Members of the genus Malayemys, Malayan snail-eating turtles, are small batagurid turtles reaching maximum sizes of 22 cm carapace length (Srinarumol, 1995). They have dark brown to mahogany carapaces with three discontinuous keels, yellow plastra with large dark blotches on each scute, and large black heads adorned with yellow or cream-colored stripes that extend onto their necks (Ernst et al., 2000). Malayemys inhabit lowland freshwater habitats throughout Southeast Asia including ponds, canals, streams, swamps, marshes and wet rice fields. These are diurnal bottom dwellers that feed primarily on mollusks (Smith, 1931; Taylor, 1970; Nutaphand, 1979; Srinarumol, 1995; Ernst et al., 2000; van Dijk and Thirakhupt, in press). Populations of Malayemys can be found in virtually all lowland areas of central Thailand, where they are the most commonly found wild turtle (van Dijk and Thirakupt, in press). Population status outside of central Thailand is poorly documented. Members of this genus are presumed to be abundant in southern Vietnam (Bourret, 1939; Geissler and Jungnickel, 1989; van Dijk and Thirakhupt, in press), less abundant in peninsular Thailand (van Dijk and Thirakhupt, in press), and rare on Java (van Dijk and Thirakhupt, in press; Peter C. H. Pritchard, pers. com.).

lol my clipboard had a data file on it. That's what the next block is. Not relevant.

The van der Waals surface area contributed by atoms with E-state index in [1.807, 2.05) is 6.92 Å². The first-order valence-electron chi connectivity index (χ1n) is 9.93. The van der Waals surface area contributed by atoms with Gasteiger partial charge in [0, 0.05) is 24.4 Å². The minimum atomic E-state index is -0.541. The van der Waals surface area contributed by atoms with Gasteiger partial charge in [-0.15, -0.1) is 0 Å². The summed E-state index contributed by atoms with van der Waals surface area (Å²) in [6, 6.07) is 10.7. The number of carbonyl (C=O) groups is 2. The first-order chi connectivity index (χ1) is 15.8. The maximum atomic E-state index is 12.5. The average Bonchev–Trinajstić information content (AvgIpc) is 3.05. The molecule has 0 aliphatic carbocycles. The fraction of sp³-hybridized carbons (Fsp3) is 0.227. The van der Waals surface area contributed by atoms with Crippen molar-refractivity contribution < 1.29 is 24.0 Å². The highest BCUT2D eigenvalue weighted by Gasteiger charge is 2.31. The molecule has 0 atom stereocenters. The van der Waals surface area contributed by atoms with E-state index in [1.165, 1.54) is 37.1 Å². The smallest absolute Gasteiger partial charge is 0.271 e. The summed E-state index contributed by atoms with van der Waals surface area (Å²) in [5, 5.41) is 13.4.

Many Southeast Asian turtle species are in rapid decline because of serious pressure from commercial exploitation and habitat destruction (Behler, 1997; Thirakhupt and van Dijk, 1997; van Dijk et al., 2000). Improved legislation and enforcement, community education, population monitoring, and life history studies are all crucial to the long-term survival of most of these species. None of this can occur, however, without detailed records on the geographic distribution of these organisms. This paper presents a detailed table and map that clearly define the geographic distribution of turtles in the genus Malayemys. No other account is based on such a complete compilation of data.